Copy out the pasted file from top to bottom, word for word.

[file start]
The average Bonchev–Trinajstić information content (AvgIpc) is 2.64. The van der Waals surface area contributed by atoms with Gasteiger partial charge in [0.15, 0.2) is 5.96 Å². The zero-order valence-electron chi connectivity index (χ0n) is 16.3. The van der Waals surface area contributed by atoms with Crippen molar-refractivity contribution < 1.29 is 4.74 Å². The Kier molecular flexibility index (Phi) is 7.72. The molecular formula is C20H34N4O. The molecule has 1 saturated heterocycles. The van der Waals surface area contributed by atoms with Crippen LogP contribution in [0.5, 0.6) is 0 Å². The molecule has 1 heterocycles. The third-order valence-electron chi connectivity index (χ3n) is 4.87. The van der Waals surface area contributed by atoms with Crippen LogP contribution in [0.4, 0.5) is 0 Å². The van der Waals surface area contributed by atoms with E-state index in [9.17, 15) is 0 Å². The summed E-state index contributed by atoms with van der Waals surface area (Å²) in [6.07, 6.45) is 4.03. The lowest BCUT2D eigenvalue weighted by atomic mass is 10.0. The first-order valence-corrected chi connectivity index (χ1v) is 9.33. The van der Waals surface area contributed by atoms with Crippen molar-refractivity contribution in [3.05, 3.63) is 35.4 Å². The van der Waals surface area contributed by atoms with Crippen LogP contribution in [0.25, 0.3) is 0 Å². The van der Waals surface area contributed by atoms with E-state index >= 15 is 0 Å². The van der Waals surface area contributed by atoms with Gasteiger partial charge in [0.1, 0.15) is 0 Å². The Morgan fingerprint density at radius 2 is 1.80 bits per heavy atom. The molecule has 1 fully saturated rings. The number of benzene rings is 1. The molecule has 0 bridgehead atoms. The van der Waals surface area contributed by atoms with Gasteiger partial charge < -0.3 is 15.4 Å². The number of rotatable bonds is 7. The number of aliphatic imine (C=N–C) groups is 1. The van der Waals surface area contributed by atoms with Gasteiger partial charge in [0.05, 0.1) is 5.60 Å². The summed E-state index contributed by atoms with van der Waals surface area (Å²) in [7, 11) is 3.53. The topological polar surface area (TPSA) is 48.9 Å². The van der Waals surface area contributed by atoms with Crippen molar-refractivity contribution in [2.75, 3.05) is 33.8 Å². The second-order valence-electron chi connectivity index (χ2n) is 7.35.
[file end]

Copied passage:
The average Bonchev–Trinajstić information content (AvgIpc) is 2.64. The van der Waals surface area contributed by atoms with Gasteiger partial charge in [0.15, 0.2) is 5.96 Å². The zero-order valence-electron chi connectivity index (χ0n) is 16.3. The van der Waals surface area contributed by atoms with Crippen molar-refractivity contribution < 1.29 is 4.74 Å². The Kier molecular flexibility index (Phi) is 7.72. The molecular formula is C20H34N4O. The molecule has 1 saturated heterocycles. The van der Waals surface area contributed by atoms with Crippen LogP contribution in [0.5, 0.6) is 0 Å². The molecule has 1 heterocycles. The third-order valence-electron chi connectivity index (χ3n) is 4.87. The van der Waals surface area contributed by atoms with Crippen LogP contribution in [0.4, 0.5) is 0 Å². The van der Waals surface area contributed by atoms with E-state index in [9.17, 15) is 0 Å². The summed E-state index contributed by atoms with van der Waals surface area (Å²) in [6.07, 6.45) is 4.03. The lowest BCUT2D eigenvalue weighted by atomic mass is 10.0. The first-order valence-corrected chi connectivity index (χ1v) is 9.33. The van der Waals surface area contributed by atoms with Crippen molar-refractivity contribution in [3.05, 3.63) is 35.4 Å². The van der Waals surface area contributed by atoms with Crippen LogP contribution in [0.25, 0.3) is 0 Å². The van der Waals surface area contributed by atoms with E-state index >= 15 is 0 Å². The van der Waals surface area contributed by atoms with Gasteiger partial charge in [0.1, 0.15) is 0 Å². The Morgan fingerprint density at radius 2 is 1.80 bits per heavy atom. The molecule has 1 fully saturated rings. The number of benzene rings is 1. The molecule has 0 bridgehead atoms. The van der Waals surface area contributed by atoms with Gasteiger partial charge < -0.3 is 15.4 Å². The number of rotatable bonds is 7. The number of aliphatic imine (C=N–C) groups is 1. The van der Waals surface area contributed by atoms with Gasteiger partial charge in [0.05, 0.1) is 5.60 Å². The summed E-state index contributed by atoms with van der Waals surface area (Å²) in [7, 11) is 3.53. The topological polar surface area (TPSA) is 48.9 Å². The van der Waals surface area contributed by atoms with Crippen molar-refractivity contribution in [2.75, 3.05) is 33.8 Å². The second-order valence-electron chi connectivity index (χ2n) is 7.35.